Regional History Part 3   1700 to 1880 A.D.   

                                                                                          Installment 1    
      REGIONAL HISTORY 1700-1759


               BY: TOM FRASCELLA                                                                        JAN. 2011



  Basilicata’s regional history was marked in 1700 by the passing of two important European leaders. The first was Pope Innocent XII and the second was King Charles II of Spain.

  As we noted in the preceding Chapter of the history of San Fele, Father Giovanni Leone a native of San Fele had held the important post as personal counsel to Pope Innocent XII for the decade and a half before the Pope’s demise in 1700.  Upon Pope Innocent’s death his successor Pope Clement the XI, so highly regarded the integrity, humility and devotion to faith exhibited by Fr. Leone that he chose him to continue in the role as his personal counsel. Father Leone would continue in that role until his own death in 1715. At the time of his death this remarkable Franciscan priest had spent over sixty years in the service of the Church almost half of which as personal confidant and counselor to two Popes.

  On the political side the Death of King Charles II of Spain was destined to set in motion a power struggle that would last off and on for the better part of a century and a half. Charles II himself was a less than remarkable ruler. Critics have gone so far as to suggest that he had limited mental capacity. The vast Spanish Empire which in fact also included holdings in Northern Italy and all of Southern Italy depended on a system of Royal appointments of Viceroys or Governors who stood in the place of the Crown in the various territories. When Charles II died “childless” the problem of non direct linear succession arose. His two closest relatives were both foreign born and stood in line of succession in their on native countries. In Charles’ Will he named Philip, Duke of Anjou, as his heir who stood second in succession to his father as heir to the French Crown. However, it appears that that during his lifetime Charles had also made certain representations to Leopold I, the Holy Roman Emperor and King Austria that he would be his heir. Obviously, whichever man succeeded Charles’ there was the potential combining of two European super powers and a shift in the colonial power bases of Europe as well. England and the Netherlands viewed the combining of Austria and Spain as less threatening to their commercial and colonial territorial interests than the combination of Spain with France. What resulted was a European War of global consequence known as the “War of Spanish Succession”. The war lasted from 1701-1714 before being resolved by peace treaty known as the “The Treaty of Utrect”. Philip was affirmed as King of Spain however, among other losses Spain had to give up its holdings in Northern Italy and the Kingdom of Naples.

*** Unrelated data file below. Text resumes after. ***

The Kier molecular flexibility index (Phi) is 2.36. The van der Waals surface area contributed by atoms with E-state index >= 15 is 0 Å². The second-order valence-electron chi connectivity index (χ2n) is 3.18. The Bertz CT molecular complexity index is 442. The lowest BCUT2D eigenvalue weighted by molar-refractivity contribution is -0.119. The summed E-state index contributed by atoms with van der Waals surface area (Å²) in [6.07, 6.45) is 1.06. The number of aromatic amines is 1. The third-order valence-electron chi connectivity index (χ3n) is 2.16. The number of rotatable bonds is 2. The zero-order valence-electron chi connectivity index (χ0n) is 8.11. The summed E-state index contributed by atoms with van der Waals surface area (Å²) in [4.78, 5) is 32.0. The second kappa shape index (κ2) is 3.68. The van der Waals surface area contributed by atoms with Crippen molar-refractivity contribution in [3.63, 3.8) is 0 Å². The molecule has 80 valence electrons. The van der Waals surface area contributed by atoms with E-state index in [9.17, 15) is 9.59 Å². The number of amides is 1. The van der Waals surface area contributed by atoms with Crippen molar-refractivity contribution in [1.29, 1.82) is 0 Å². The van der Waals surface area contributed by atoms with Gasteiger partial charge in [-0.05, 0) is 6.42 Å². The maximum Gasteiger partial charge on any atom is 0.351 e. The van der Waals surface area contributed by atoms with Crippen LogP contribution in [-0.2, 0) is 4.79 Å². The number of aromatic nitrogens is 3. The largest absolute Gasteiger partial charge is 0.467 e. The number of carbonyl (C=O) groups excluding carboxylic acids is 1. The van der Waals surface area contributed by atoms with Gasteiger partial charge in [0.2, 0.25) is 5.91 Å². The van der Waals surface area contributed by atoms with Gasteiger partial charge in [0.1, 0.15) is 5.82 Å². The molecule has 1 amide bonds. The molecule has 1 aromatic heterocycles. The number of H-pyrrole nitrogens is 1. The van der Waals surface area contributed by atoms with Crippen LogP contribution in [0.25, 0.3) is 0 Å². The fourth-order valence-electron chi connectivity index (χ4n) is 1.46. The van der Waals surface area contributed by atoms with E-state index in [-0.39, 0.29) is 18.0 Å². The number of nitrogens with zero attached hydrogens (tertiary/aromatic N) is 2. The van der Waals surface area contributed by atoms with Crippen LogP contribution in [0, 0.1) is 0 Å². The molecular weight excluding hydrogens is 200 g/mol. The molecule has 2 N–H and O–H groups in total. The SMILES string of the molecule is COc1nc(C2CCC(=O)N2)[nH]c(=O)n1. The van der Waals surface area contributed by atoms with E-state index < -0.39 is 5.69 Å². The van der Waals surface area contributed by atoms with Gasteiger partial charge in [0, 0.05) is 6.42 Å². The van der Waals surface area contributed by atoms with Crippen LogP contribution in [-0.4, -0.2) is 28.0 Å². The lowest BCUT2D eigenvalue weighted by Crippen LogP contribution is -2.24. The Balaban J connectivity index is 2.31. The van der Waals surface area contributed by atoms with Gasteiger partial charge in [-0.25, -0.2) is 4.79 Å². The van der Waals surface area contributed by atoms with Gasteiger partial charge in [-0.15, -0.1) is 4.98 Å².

The loss of the Italian territories did not sit well with King Philip. This loss was probably made more personal as Philip was married to Elizabeth Farnese a Northern Italian noblewoman and heir to Duchy of Parma. The Farnese family had for centuries been powerful merchants, politicians and high ranking religious. AS such the Farnese were among the richest families in Europe.

  Seeking an avenue to reacquire the lost Italian territory King Philip went to war with Austria in 1717 in what is known as the “War of Quadruple Alliance”. During the pendency of the war which lasted from 1717-1734 the Duke of Parma died without issue in 1731 and Elizabeth as heir abdicated the title and wealth in favor of he third oldest son Charles who was 15 making him Duke of Parma and placing the vast Farnese resources behind his father’s war effort.

  In 1734 King Philip succeeded in breaking Austria’s control over Southern Italy. King Philip declared the Southern Italian territory the nation of the two Sicilies and installed his now 18 year old son as King Charles I.

  It was during this period in 1726 that Gerard Majella was born in Muro Lucano. As an eight year old boy Gerard was sent to San Fele to live with his mother’s family and learn the trade of a tailor.

  King Charles I  took his role as King of Southern Italy very seriously, moving his Capitol and taking up residency in the City of Naples. He is the first of the “Bourbon” Kings of Southern Italy and would reign from 1734-1759. During his 25 years as King of Southern Italy he is credited with initiating massive public works projects and infrastructure developments. He built up the country’s navy and negotiated trading treaties with several countries in the region including Greece and Turkey. He also built three impressive palaces, the Palace of Caserta, the Palace of Portici and the Palace of Capodimonte. He and his wife had a porcelain factory built near the Palace at Capodimonte which still operates to this day.

  Charles also supported the arts constructing the Tretro di San Carlo, founding the Ercolanesi Academy as well as the Naples National Archeological Museum.

  As part of the Duchy of Parma inheritance Charles acquired a vast collection of ancient and contemporary art which he brought to Naples and decorated his Palaces. While King the ruins of Pompeii, Stabia and Herculaneum were located and excavations begun. Thus Charles was able to add the ancient treasures unearthed through the excavations to his collections bringing them to light after two thousand years.

  In 1756 Gerard Majella died of TB at the age of 29 having spent his entire life in Basilicata.  In 1759 Charles abdicated the Crown of Italy to assume the Crown of Spain, installing his infant son Ferdinand as the next Bourbon King.



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